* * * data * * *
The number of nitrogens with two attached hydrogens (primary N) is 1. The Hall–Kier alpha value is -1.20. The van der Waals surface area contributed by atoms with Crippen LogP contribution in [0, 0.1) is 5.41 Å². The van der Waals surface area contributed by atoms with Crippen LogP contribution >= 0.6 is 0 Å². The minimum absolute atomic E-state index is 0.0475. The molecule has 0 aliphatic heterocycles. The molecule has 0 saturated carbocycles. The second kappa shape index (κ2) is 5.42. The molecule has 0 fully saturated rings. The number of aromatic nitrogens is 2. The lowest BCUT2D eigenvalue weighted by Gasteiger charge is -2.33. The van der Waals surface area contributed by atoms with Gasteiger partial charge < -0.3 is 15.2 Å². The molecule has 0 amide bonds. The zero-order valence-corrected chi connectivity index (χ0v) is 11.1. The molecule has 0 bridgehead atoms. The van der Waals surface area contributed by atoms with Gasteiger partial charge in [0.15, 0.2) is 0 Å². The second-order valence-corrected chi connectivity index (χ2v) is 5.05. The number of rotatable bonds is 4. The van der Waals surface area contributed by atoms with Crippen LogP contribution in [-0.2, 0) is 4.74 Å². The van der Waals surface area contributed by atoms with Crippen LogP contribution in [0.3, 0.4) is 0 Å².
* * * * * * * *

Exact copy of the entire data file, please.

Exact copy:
The number of nitrogens with two attached hydrogens (primary N) is 1. The Hall–Kier alpha value is -1.20. The van der Waals surface area contributed by atoms with Crippen LogP contribution in [0, 0.1) is 5.41 Å². The van der Waals surface area contributed by atoms with Crippen LogP contribution >= 0.6 is 0 Å². The minimum absolute atomic E-state index is 0.0475. The molecule has 0 aliphatic heterocycles. The molecule has 0 saturated carbocycles. The second kappa shape index (κ2) is 5.42. The molecule has 0 fully saturated rings. The number of aromatic nitrogens is 2. The lowest BCUT2D eigenvalue weighted by Gasteiger charge is -2.33. The van der Waals surface area contributed by atoms with Gasteiger partial charge < -0.3 is 15.2 Å². The molecule has 0 amide bonds. The zero-order valence-corrected chi connectivity index (χ0v) is 11.1. The molecule has 0 bridgehead atoms. The van der Waals surface area contributed by atoms with Gasteiger partial charge in [0.15, 0.2) is 0 Å². The second-order valence-corrected chi connectivity index (χ2v) is 5.05. The number of rotatable bonds is 4. The van der Waals surface area contributed by atoms with Crippen LogP contribution in [-0.2, 0) is 4.74 Å². The van der Waals surface area contributed by atoms with Crippen LogP contribution in [0.3, 0.4) is 0 Å².